The Dumbest and Most Dangerous Startup Financing

Dumbo Corp is a 2-year old startup that recently started selling product to a few large customers.  They have 30 employees and a $250K monthly payroll.  The employees are paid on a monthly basis and Dumbo runs its own payroll through QuickBooks.   

Recently, Dumbo ran into a serious cash flow problem due to a late-paying customer. To bridge the cash flow problem, they delayed paying the IRS $50K in payroll taxes just withheld from the employees’ most recent paycheck. The customer said they would pay within a week and Dumbo would then make the IRS whole.

You know the rest of the story – customer never pays, cash flow problems get worse, Dumbo continues to fund operations with employees’ payroll taxes, Dumbo goes bankrupt.

Now, why is financing operations, when there is a cash flow problem, by not paying the IRS “the dumbest and most dangerous startup financing”?  Big companies often string out vendors to fund operations.  Plus, in a worst-case scenario, bankruptcy dissolves all debts and the corporate veil personally protects employees – right?  No one going to jail here – right?

Wrong and wrong.  Corporate bankruptcy will not discharge this type of IRS tax debt. Even personal bankruptcy will not discharge this type of IRS tax debt.  The IRS will chase you forever.  Plus, the corporate veil is pierced very easily by not paying the IRS.

For trust fund taxes (i.e., withheld payroll taxes), the IRS holds every “responsible person” personally and criminally liable for “willfully” failing to ensure that payroll taxes are paid.  They move very quickly when a quarterly payroll tax return is not filed or there is a payroll tax deficiency. They can demand full payment from any “responsible person” without first trying to collect the payment from the employer or other “responsible persons”.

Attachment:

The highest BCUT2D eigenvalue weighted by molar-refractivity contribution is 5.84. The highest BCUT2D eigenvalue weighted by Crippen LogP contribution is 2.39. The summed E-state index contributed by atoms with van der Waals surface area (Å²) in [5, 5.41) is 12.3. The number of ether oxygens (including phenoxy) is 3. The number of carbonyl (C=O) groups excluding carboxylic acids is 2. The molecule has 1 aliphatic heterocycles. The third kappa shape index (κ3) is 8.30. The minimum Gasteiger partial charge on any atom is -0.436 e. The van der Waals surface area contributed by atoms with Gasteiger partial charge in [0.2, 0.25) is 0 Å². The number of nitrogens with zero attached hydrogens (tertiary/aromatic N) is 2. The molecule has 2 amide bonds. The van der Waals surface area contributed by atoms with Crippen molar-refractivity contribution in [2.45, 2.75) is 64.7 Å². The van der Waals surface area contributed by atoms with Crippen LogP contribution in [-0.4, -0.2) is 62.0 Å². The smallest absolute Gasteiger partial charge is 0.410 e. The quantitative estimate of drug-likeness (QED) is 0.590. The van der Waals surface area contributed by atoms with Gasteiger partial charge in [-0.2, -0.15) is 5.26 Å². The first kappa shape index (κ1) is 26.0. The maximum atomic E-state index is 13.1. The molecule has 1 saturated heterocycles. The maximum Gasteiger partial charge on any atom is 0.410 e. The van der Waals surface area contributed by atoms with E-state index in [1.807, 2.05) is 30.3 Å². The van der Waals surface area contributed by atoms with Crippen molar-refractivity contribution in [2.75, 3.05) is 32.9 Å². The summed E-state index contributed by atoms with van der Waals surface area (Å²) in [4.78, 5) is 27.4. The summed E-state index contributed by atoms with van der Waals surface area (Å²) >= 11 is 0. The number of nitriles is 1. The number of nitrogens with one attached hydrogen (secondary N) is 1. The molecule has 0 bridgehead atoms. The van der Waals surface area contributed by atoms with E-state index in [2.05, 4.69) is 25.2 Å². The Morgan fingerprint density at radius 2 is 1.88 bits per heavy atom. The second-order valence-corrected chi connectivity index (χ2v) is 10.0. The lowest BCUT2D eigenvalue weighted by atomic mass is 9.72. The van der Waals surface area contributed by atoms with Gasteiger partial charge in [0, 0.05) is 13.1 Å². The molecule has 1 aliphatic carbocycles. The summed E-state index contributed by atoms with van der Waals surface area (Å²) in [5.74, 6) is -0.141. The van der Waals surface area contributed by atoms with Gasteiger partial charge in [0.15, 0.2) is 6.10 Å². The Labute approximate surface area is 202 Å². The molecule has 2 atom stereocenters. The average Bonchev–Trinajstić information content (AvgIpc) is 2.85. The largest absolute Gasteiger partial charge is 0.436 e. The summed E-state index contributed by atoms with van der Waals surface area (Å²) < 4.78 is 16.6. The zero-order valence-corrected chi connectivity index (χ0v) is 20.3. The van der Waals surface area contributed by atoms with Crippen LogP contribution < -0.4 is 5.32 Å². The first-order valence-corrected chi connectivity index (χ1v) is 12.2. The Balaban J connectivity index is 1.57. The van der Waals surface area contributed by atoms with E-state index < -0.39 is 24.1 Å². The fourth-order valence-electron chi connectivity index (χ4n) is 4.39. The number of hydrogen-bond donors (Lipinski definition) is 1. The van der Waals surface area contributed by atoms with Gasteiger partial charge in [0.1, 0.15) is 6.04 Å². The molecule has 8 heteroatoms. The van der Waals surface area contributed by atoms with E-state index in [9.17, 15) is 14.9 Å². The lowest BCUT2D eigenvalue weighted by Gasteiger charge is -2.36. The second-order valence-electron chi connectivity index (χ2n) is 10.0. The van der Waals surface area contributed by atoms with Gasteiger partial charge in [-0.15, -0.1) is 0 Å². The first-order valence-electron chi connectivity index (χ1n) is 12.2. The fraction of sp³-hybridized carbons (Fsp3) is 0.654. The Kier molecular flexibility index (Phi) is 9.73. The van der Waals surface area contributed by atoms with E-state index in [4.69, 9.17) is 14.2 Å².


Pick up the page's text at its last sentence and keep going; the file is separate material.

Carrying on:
Oh by the way, a “responsible person” is broadly defined as anyone with substantial authority over business operations even if somebody else has the ultimate authority over which bills get paid.  The IRS has successfully prosecuted CEOs to AP clerks under this “responsible person” definition.

The penalty becomes criminal when a “responsible person” intentionally violates a legal duty – knowingly not remitting withheld payroll taxes.

So, any “responsible person” at Dumbo who knew the IRS was not being paid while vendors, such as the landlord or electric company were being paid is personally and criminally liable.

The IRS process always starts with a notice.  If you receive one regarding payroll taxes – do not take it lightly, even if you never had a payroll.  Get professional help (preferably a CPA) to respond to the notice immediately.  The IRS acts very quickly, including personal visits to the business and bank account liens.

(One fool-proof way to avoid this temptation and a good business practice is never to do your own payroll.  Use a payroll service provider, such as Zen Payroll).



IRS Circular 230 Disclosure

To ensure compliance with requirements imposed by the IRS, we inform you that any U.S. federal tax advice contained in this document is not intended or written to be used, and cannot be used, for the purpose of (i) avoiding penalties under the Internal Revenue Code, or (ii) promoting, marketing, or recommending to another party any transaction or matter that is contained in this document.